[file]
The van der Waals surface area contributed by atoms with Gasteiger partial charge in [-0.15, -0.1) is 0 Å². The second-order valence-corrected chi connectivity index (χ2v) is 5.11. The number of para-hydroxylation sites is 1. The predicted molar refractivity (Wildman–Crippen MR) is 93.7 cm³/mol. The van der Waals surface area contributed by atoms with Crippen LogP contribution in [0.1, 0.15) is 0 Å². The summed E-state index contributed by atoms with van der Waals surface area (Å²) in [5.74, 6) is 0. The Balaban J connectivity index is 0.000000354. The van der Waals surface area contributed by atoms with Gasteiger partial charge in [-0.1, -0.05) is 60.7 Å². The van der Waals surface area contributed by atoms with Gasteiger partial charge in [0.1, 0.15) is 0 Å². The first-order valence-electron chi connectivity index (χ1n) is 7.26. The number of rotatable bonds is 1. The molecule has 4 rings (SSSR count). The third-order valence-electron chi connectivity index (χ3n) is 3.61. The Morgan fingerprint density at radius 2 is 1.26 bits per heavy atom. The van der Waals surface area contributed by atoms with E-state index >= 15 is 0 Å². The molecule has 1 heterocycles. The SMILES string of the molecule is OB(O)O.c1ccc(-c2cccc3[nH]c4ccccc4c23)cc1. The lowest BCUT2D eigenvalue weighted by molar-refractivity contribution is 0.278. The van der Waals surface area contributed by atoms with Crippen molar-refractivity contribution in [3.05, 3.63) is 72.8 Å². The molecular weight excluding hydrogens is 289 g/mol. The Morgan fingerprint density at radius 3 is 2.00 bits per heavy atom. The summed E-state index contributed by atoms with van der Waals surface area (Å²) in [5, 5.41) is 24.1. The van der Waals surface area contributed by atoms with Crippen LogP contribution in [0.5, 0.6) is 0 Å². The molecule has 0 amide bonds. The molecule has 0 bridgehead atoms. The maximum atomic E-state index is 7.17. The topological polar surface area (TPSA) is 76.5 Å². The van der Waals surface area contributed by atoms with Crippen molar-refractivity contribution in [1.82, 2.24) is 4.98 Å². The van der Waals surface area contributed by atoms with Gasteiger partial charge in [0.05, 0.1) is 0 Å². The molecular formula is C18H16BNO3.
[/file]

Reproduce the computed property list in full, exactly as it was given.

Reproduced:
The van der Waals surface area contributed by atoms with Gasteiger partial charge in [-0.15, -0.1) is 0 Å². The second-order valence-corrected chi connectivity index (χ2v) is 5.11. The number of para-hydroxylation sites is 1. The predicted molar refractivity (Wildman–Crippen MR) is 93.7 cm³/mol. The van der Waals surface area contributed by atoms with Crippen LogP contribution in [0.1, 0.15) is 0 Å². The summed E-state index contributed by atoms with van der Waals surface area (Å²) in [5.74, 6) is 0. The Balaban J connectivity index is 0.000000354. The van der Waals surface area contributed by atoms with Gasteiger partial charge in [-0.1, -0.05) is 60.7 Å². The van der Waals surface area contributed by atoms with Gasteiger partial charge in [0.1, 0.15) is 0 Å². The first-order valence-electron chi connectivity index (χ1n) is 7.26. The number of rotatable bonds is 1. The molecule has 4 rings (SSSR count). The third-order valence-electron chi connectivity index (χ3n) is 3.61. The Morgan fingerprint density at radius 2 is 1.26 bits per heavy atom. The van der Waals surface area contributed by atoms with E-state index >= 15 is 0 Å². The molecule has 1 heterocycles. The SMILES string of the molecule is OB(O)O.c1ccc(-c2cccc3[nH]c4ccccc4c23)cc1. The lowest BCUT2D eigenvalue weighted by molar-refractivity contribution is 0.278. The van der Waals surface area contributed by atoms with Crippen molar-refractivity contribution in [3.05, 3.63) is 72.8 Å². The molecular weight excluding hydrogens is 289 g/mol. The Morgan fingerprint density at radius 3 is 2.00 bits per heavy atom. The summed E-state index contributed by atoms with van der Waals surface area (Å²) in [5, 5.41) is 24.1. The van der Waals surface area contributed by atoms with Crippen LogP contribution in [0.5, 0.6) is 0 Å². The molecule has 0 amide bonds. The molecule has 0 bridgehead atoms. The maximum atomic E-state index is 7.17. The topological polar surface area (TPSA) is 76.5 Å². The van der Waals surface area contributed by atoms with Crippen molar-refractivity contribution in [1.82, 2.24) is 4.98 Å². The van der Waals surface area contributed by atoms with Gasteiger partial charge in [0.05, 0.1) is 0 Å². The molecular formula is C18H16BNO3.